Union Finance Minister, Arun Jaitley, has done well by asking four state-run banks to check the facts on The Indian Express exposé that bank staff deposited amounts as low as Re 1 in Jan Dhan Yojana accounts to reduce the number of zero balance accounts in their branches.
It shows the Narendra Modi-government isn’t in a denial mode on the serious implementation flaws of one of the biggest bank account opening drives that has ever happened in the country since Independence. The Jan Dhan scheme was launched by Prime Minister Narendra Modi in August, 2014.
Jaitley admitted that bankers in some branches of Punjab and Sind Bank, Punjab National Bank, Bank of Baroda and Bank of India may have possibly deposited Re 1 in the Jan Dhan accounts to reduce the number of zero-balance accounts.
"In case of few accounts, this issue has arisen and there are names of four banks. We have asked them. The banks are investigating from their branches whether account holders have put in money or business correspondents have done it. After that the banks will give their report to the Department of Financial Services," Jaitley said.
According to the Indian Express report, “bank officials are quietly making ‘one-rupee’ deposits, many from their own allowances, some from money kept aside for office maintenance,” to show lesser number of zero balance accounts in their branches to their bosses (in the case of state-run banks, the boss is the government).
The report, quoting information received from an RTI query, had said that 18 public sector banks and their 16 regional rural subsidiaries held Rs 1.05 crore Jan Dhan accounts with deposits of one rupee.
As Firstpost noted in an earlier article, it is critical that the government comes clean on the allegations and fact-misrepresentation on Jan Dhan given the revolutionary nature of the scheme. It has the potential to introduce millions of unbanked population to the formal world of banking, besides laying out a bank account network to enable the larger subsidy reforms based on the Aadhaar-based Direct Benefit Transfer (DBT).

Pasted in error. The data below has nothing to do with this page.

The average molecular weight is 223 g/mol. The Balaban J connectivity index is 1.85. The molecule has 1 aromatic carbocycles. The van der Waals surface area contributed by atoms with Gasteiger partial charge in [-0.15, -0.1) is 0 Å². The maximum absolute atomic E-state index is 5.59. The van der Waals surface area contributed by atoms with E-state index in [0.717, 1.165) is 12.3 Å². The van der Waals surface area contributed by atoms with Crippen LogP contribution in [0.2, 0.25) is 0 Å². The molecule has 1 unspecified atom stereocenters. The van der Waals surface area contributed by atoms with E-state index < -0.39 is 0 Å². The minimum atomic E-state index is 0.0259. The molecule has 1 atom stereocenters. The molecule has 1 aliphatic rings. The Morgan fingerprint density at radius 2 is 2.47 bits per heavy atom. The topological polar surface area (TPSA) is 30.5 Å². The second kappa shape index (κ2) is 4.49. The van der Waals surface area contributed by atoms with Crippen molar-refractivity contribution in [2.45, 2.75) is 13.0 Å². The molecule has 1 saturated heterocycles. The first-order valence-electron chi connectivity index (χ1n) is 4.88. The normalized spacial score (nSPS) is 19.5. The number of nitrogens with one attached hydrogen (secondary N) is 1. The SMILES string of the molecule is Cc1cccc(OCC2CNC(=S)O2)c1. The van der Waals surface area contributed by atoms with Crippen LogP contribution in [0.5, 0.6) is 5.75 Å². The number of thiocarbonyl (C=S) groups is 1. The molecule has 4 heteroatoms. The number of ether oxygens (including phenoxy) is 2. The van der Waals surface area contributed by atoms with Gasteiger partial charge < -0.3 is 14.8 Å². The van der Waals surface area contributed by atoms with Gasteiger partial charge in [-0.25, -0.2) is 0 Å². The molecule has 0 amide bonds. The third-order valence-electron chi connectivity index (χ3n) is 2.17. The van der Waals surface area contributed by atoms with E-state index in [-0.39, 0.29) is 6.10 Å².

Many beneficiaries, who have opened accounts under the Jan Dhan programme, have started receiving subsidy money in their accounts under DBT, especially in LPG. This will be followed up by food, fertilizer subsidies in the future. International agencies too have lauded the initiative as a revolutionary one. In this context, FM Jaitley’s willingness to take note of the factual anomalies in the scheme details is to be welcomed. Corrective actions needs to be taken to restore the credibility of the entire Jan Dhan drive.
So far, the story is fine.
What is not right is the way Jaitley has defended the allegations on the ‘One-rupee’ accounts.
Jaitley said that Rs 42,000 crore deposits in Jan Dhan accounts cannot have come from One-rupee deposits. “Those 24 crore accounts mostly have people from weaker sections. Now those people have deposited Rs 42,000 crore in these accounts. The figure of Rs 42,000 crore cannot be arrived at by adding Re 1,” Jaitley was quoted as saying in the PTI report.
However, the issue here is not about the quantum of deposits generated in the Jan Dhan accounts but the pressure the government allegedly passed on to mid level staff in public sector banks to technically manipulate the number of zero balance accounts. That is what the Express report exposed. It didn’t appear to contest the amount of deposits in Jan Dhan accounts.
According to latest government data, the percentage of zero balance accounts currently stands at 24.43 percent, compared with the peak of 76.81 percent recorded in September, 2014. The fundamental question raised was about the accuracy of the zero balance account data shown by the government in the backdrop of the Express report.
Ever since the Jan Dhan scheme was launched, Firstpost had highlighted the possibility of massive duplication of accounts -- several accounts that are technically active but in reality are dormant with very low value transactions or, sometimes practically no transactions—-due to the tight deadlines banks were given.
In many banks, the mid-level staff were in a state of panic and resorted to all sorts of jugaad, including filling these accounts with One rupee balance from their own pockets to fool the computer. By doing so, these accounts would no longer be shown up as no-balance accounts, but this is akin to fraud because such an exercise is undertaken to fool the system.
Jaitley is either missing the point here or making a vain attempt to divert attention from the actual issue.